It will always be the most gorgeous sunrise I’ve seen.
We were out well before the sun, and we hiked a steep cliff off the side of town to wait for dawn.
We enjoyed the stillness of the season, sipping coffees, and Kelly told stories of the incredible times suddenly unfolding before him.
As the sun began to reach the horizon, a long warm gradient grew in the sky. We grabbed our bikes as gold and glittering waves pushed long shadows across the hills, and we twisted lefts and rights through bar high bushes.
I remember Barham freaking out. The scene was unbelievable and he knew we had captured something special.
The glow of the morning faded into the brightness of the day.
We all had somewhere to be, but figured it would be cool to capture a few dodgy cliff drops before we all departed.
We found a real sketchy one.
Kelly and I both thought it was a little too dodgy.
Kelly said he didn’t want to ride it, because he wanted to stay healthy for his first Rampage. But he decided that he’d better get used to being afraid in that kind of terrain if he was planning to make use of his hard-earned space at Red Bull Rampage.
So he dropped in. And he rode away clean.
I really didn’t want to ride that drop.
But I was still young enough to make up non-existent pressures in my head and hold myself accountable to them. So I rolled forward, nose dived a little, and felt my front wheel turning as my handlebars connected with my chest.
I got tossed a long way.
And when I rolled out from the dust, I realized my collarbone was broken and my head was a little shaken.
Kelly, who needed to drive back to Whistler to pack his gear and get on the road to Rampage, was already stretching his time a little thin with our huck session.
But he insisted that he come hang with me at the hospital, ‘cause it wasn’t a big deal.
And he waited with me in the Emergency Room for a couple hours while I waited for X-Rays. Filling my ears with tales of adventure and positive reassurance.
Eventually I Found out my collar bone was broken in two spots, and that was the end of the year for me.
And when we went outside, I realized that in the midst of the post-crash chaos, I’d ran my car out of gas.
It all felt like a bit of a bottom out.
But Kelly flagged down a stranger, hitched a ride to the nearest gas station, and bought me a can full of gas. And then he drove me and my old car home to moms house, ‘cause he figured it'd be too dangerous for me to get behind the wheel anyway.
On the drive home he talked about how he didn’t understand the success he was suddenly having in riding. That it was all sort of surreal. And that he figured he had a shelf life of another 2 or 3 more years at contests, before he would go back to working construction full time.
He also filled my ears with encouragement. He told me he wanted me to put together a tidy little resume. He figured I could pick up some sponsors, and that it would be cool to see me out at some events.
Once we got home, I gave Kelly my thanks and told him to get going. He was running hours behind schedule and he’d already been far too kind that morning.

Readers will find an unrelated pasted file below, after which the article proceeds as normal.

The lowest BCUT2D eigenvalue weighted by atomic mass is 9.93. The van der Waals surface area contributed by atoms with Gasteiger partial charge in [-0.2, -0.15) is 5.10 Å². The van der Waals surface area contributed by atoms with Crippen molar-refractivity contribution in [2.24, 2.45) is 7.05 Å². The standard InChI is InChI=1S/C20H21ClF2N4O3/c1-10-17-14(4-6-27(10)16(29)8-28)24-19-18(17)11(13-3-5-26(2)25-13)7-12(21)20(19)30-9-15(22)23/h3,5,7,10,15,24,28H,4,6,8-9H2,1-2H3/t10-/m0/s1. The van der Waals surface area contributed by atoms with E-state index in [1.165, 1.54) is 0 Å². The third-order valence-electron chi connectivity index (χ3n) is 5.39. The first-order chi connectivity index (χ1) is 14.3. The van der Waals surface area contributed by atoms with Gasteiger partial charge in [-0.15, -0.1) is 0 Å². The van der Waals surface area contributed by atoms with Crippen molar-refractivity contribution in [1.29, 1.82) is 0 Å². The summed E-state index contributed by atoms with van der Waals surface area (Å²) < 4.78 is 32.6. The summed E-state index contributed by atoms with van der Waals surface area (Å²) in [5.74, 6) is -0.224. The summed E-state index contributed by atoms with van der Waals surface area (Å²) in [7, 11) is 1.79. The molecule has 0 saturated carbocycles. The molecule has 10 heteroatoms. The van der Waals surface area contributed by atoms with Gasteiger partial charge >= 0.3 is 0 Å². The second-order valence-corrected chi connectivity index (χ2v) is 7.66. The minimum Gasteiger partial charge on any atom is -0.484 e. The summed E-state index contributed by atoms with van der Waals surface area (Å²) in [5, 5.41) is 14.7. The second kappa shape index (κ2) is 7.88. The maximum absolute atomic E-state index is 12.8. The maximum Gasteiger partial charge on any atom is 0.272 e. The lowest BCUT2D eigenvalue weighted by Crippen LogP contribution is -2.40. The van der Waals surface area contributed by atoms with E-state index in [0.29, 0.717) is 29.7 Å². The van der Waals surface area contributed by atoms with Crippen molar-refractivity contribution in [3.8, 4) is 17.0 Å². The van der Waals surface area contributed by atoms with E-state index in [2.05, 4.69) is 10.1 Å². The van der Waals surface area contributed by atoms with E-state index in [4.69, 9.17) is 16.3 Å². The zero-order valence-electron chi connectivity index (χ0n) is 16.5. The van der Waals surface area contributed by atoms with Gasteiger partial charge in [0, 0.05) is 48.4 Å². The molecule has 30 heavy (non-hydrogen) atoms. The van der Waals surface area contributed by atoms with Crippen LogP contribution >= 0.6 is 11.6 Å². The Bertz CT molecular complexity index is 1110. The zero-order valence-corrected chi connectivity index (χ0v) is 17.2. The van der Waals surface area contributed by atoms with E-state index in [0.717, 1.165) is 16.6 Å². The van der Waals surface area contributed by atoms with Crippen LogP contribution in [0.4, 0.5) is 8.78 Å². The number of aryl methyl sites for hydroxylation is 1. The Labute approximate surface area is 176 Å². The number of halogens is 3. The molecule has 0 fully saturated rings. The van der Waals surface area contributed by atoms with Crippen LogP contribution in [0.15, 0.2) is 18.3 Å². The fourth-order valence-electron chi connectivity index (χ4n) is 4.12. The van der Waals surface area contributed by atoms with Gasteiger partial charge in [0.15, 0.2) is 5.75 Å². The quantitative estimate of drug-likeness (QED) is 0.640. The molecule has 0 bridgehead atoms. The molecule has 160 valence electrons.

But he insisted that he come in and meet my mom.
So he sat down and chatted with her for a while. Assuring her that my situation was no big deal. He joked around a bunch. And I think he warmed her up a little bit to the idea that I was fine, and that getting hurt might be a semi-normal occurrence if I was choosing to follow this lifestyle.
And when the afternoon light finally began to show, Kelly decided to get on his way. A friend drove his van over to moms.
Kelly said, “Chur Chur,” and as I watched him drive his classic old blue van from the front patio at moms house and off into the soft September sun, I knew that I’d made a special kind of friend.
Kelly taught me a huge lesson about human compassion that day. One that I’ve tried to pay forward ever since.
For a guy who didn’t think his riding career was going to make it any further than another couple years, I doubt it ever flickered in his imagination that he would go on to shake the whole world with some of the bigger moves that would ever happen on bikes.
And far more important than the ground he shook with his riding, were the hearts he shook along the way.
Anytime I hear Kelly’s name come up in conversation, eyes light up and smiles grow larger around the circle as stories of something special about Kelly were shared.
And whenever I saw him at events, I got the biggest hug. And as many times as I asked for tales of his travels since our last encounter, he insisted he was much more concerned with hearing about mine.
When I was digging at Rampage in 2012, Kelly broke his ankle. He tried to keep riding. And when he admitted defeat, he smiled and called me something incredibly offensive (apparently it’s a compliment in New Zealand) and told me that he wanted me to take his place on the roster.
A year ago, when I found out that Kelly had passed away, I lost it.
And I still cry sometimes when I think of him, and remember that I wont see him around anymore.
But in another light, I wonder if perhaps I see him more often now. Because I get to see him and the spirit he left in the world, shining bright in the eyes of everyone who knew him.
I met Kelly Mcgarry in September of 2008.
He was visiting Kamloops to collect photographs with Dan Barham and warm up for his first Red Bull Rampage.
This Dan Barham photo of Kelly and I riding together is from that September morning.
It was the first of many cover shots for Kelly, but its my one and only.
I can’t imagine a better person to share that with.